If there’s one thing that will happen across America in the next couple of weeks, it’s the gathering of family members and friends to “have Christmas” together. After all, no one wants to be alone at Christmas, unless I suppose it’s a choice between being alone or entertaining notorious relatives like Cousin Eddie in National Lampoon’s Christmas Vacation.
Whether you’re observing the religious significance of the day or not, there’s widespread agreement that “Christmas isn’t Christmas” if you’re alone through it all.
Some might argue that these gatherings are simply nice traditions we’ve developed to make the holidays different from the rest of the year, but, according to social psychologists, we all, to varying degrees, have a need to belong with others.
Not sure we really needed psychologists to figure that one out, seeing as how we all knew that already, but whatever. Good to have confirmation I suppose.
But not only do doctors confirm this truth, so do artists and writers and musicians. Seventeenth century English poet John Donne wrote, “No man is an island.” Four hundred years later, Billy Joel wrote the lyrics to “I Don’t Want to Be Alone.” Donne and Joel, and countless other poets, songwriters, philosophers, psychologists and theologians agree: As a species, humans do not like being alone—at least not all the time. While many of us introverts crave alone time, we do still long for community and togetherness.
Human beings have a need to give affection to others and receive it in return; it’s one of the forces that urges us to connect with others. And most of us will do such connecting aplenty throughout the Christmas season and, to some manner or another, throughout the rest of the year as well. We have a year-round need to belong.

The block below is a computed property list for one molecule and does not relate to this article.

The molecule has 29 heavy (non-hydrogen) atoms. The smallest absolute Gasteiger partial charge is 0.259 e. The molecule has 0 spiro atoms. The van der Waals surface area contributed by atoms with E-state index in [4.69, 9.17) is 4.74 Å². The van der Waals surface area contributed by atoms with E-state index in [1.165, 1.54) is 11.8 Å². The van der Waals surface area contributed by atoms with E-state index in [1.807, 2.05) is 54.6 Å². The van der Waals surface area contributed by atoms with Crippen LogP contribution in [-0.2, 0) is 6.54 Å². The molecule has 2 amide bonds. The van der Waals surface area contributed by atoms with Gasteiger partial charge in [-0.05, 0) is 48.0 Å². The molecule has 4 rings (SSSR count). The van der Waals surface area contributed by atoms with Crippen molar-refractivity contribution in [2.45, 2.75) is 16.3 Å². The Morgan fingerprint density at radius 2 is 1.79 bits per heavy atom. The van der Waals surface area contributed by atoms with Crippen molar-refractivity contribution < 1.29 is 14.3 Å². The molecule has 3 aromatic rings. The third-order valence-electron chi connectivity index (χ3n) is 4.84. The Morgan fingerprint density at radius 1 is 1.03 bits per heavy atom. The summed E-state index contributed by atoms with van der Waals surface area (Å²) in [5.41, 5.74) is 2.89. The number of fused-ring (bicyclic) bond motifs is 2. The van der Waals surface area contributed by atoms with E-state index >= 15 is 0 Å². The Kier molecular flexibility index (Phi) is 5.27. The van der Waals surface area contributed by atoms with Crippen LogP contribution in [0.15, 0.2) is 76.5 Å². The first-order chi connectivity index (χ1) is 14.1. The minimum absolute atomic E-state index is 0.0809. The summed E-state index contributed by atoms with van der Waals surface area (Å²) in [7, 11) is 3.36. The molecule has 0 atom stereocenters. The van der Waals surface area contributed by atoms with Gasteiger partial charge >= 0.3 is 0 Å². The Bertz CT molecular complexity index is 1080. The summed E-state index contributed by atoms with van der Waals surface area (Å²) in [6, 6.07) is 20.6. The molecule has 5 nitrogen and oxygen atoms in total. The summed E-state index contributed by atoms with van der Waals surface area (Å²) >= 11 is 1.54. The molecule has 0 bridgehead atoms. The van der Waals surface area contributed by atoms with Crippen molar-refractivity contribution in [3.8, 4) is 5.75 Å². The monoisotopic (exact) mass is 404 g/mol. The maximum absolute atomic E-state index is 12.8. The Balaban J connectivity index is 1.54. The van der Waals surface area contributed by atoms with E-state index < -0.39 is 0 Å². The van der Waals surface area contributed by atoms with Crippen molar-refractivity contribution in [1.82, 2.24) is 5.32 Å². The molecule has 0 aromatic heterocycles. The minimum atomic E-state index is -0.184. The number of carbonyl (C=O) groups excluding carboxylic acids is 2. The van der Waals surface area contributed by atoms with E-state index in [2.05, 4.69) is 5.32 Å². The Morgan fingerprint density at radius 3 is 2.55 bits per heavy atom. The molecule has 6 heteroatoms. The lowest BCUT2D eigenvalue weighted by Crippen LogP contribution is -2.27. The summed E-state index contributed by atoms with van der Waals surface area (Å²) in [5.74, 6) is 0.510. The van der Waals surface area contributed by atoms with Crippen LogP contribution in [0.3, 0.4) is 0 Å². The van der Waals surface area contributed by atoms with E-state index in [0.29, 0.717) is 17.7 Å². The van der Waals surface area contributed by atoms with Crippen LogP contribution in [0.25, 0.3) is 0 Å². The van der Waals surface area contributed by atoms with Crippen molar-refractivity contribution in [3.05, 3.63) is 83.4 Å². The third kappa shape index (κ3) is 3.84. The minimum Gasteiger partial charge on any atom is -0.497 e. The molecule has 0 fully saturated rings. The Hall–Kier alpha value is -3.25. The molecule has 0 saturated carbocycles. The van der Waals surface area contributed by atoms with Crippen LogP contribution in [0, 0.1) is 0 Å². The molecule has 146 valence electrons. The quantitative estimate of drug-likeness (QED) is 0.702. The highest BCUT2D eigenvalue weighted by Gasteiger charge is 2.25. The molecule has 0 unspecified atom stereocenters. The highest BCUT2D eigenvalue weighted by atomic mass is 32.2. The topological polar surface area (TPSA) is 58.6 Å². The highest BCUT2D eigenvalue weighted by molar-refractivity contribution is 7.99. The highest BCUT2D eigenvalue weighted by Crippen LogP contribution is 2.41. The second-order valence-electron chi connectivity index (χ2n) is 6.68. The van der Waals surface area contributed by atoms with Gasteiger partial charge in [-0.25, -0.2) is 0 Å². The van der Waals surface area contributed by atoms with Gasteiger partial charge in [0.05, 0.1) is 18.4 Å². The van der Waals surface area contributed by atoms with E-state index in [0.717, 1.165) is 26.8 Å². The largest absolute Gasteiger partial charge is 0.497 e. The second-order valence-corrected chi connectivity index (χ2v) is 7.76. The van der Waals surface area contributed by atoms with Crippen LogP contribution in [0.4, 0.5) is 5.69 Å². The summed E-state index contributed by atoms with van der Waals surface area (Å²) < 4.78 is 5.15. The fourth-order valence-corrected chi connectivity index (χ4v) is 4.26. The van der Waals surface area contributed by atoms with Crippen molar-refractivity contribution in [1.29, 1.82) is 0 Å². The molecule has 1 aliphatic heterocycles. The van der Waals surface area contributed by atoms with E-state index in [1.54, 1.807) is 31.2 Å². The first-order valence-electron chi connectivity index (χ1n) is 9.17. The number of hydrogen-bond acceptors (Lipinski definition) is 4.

With all of that in mind, hear what the apostle Paul wrote to early Christians in Rome: “… through [Jesus Christ] we have received grace and apostleship to bring about the obedience of faith among all the Gentiles for the sake of his name, including yourselves who are called to belong to Jesus Christ.”
This scripture reminds us that we “are called to belong to Jesus Christ.” But what does that mean? We can get some sense of that by considering what belonging in general does for us.
We belong to our spouses, to families, to friends, to congregations, to church groups, to clubs, to political parties and so on. Some of these associations are by birth and kinship, but many are by choice—a choice that was made from many other options and possibilities before us.
For the sake of unpacking the need to belong notion, let’s step into this a little more concisely.
Say for instance, I am a member of our church’s immensely talented and gifted chancel choir. That says something about my interests, my values and my willingness to participate in worship; and it points to a group of people with whom I identify.
But it also says something about what has drawn me to belong to the choir. It may have been my enjoyment of singing and for music but more likely it was because someone in the choir invited me to join—the choir was an option and a possibility of a place where I could belong.